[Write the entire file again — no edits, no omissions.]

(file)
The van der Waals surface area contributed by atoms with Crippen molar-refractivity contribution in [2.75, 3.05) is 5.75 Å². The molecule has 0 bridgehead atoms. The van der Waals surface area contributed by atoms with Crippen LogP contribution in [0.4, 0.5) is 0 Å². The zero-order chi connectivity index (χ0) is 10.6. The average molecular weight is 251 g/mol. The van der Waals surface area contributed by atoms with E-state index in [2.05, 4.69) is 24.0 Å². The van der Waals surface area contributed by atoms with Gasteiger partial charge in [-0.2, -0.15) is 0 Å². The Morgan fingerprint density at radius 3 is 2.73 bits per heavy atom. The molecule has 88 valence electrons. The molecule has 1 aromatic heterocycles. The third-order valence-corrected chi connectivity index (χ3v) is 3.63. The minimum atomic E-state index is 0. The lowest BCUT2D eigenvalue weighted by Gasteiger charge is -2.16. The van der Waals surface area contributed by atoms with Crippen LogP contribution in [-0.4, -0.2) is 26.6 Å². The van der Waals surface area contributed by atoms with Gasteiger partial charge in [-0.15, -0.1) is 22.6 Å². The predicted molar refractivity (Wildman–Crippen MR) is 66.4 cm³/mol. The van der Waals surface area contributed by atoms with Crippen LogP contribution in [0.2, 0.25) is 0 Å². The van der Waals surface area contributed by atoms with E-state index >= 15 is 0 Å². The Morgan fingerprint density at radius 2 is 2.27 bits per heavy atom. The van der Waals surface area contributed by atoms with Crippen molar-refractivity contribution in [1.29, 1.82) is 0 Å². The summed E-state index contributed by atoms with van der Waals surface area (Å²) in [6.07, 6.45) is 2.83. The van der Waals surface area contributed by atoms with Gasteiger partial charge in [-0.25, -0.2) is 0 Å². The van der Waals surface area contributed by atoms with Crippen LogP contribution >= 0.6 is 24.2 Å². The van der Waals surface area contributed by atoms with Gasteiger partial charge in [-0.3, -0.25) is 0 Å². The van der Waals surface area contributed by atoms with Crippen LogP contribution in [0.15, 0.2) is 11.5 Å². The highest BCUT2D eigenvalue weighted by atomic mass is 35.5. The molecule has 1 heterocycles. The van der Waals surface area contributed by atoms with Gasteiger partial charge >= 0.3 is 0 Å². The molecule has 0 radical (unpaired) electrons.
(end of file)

The van der Waals surface area contributed by atoms with Crippen molar-refractivity contribution in [2.75, 3.05) is 5.75 Å². The molecule has 0 bridgehead atoms. The van der Waals surface area contributed by atoms with Crippen LogP contribution in [0.4, 0.5) is 0 Å². The zero-order chi connectivity index (χ0) is 10.6. The average molecular weight is 251 g/mol. The van der Waals surface area contributed by atoms with E-state index in [2.05, 4.69) is 24.0 Å². The van der Waals surface area contributed by atoms with Gasteiger partial charge in [-0.2, -0.15) is 0 Å². The Morgan fingerprint density at radius 3 is 2.73 bits per heavy atom. The molecule has 88 valence electrons. The molecule has 1 aromatic heterocycles. The third-order valence-corrected chi connectivity index (χ3v) is 3.63. The minimum atomic E-state index is 0. The lowest BCUT2D eigenvalue weighted by Gasteiger charge is -2.16. The van der Waals surface area contributed by atoms with Crippen LogP contribution in [-0.4, -0.2) is 26.6 Å². The van der Waals surface area contributed by atoms with Gasteiger partial charge in [-0.15, -0.1) is 22.6 Å². The predicted molar refractivity (Wildman–Crippen MR) is 66.4 cm³/mol. The van der Waals surface area contributed by atoms with Crippen LogP contribution in [0.2, 0.25) is 0 Å². The van der Waals surface area contributed by atoms with E-state index >= 15 is 0 Å². The Morgan fingerprint density at radius 2 is 2.27 bits per heavy atom. The van der Waals surface area contributed by atoms with Crippen molar-refractivity contribution in [1.29, 1.82) is 0 Å². The summed E-state index contributed by atoms with van der Waals surface area (Å²) in [6.07, 6.45) is 2.83. The van der Waals surface area contributed by atoms with Gasteiger partial charge in [-0.25, -0.2) is 0 Å². The van der Waals surface area contributed by atoms with Crippen LogP contribution >= 0.6 is 24.2 Å². The van der Waals surface area contributed by atoms with Gasteiger partial charge in [-0.3, -0.25) is 0 Å². The van der Waals surface area contributed by atoms with Crippen LogP contribution in [0.15, 0.2) is 11.5 Å². The highest BCUT2D eigenvalue weighted by atomic mass is 35.5. The molecule has 1 heterocycles. The van der Waals surface area contributed by atoms with Gasteiger partial charge >= 0.3 is 0 Å². The molecule has 0 radical (unpaired) electrons.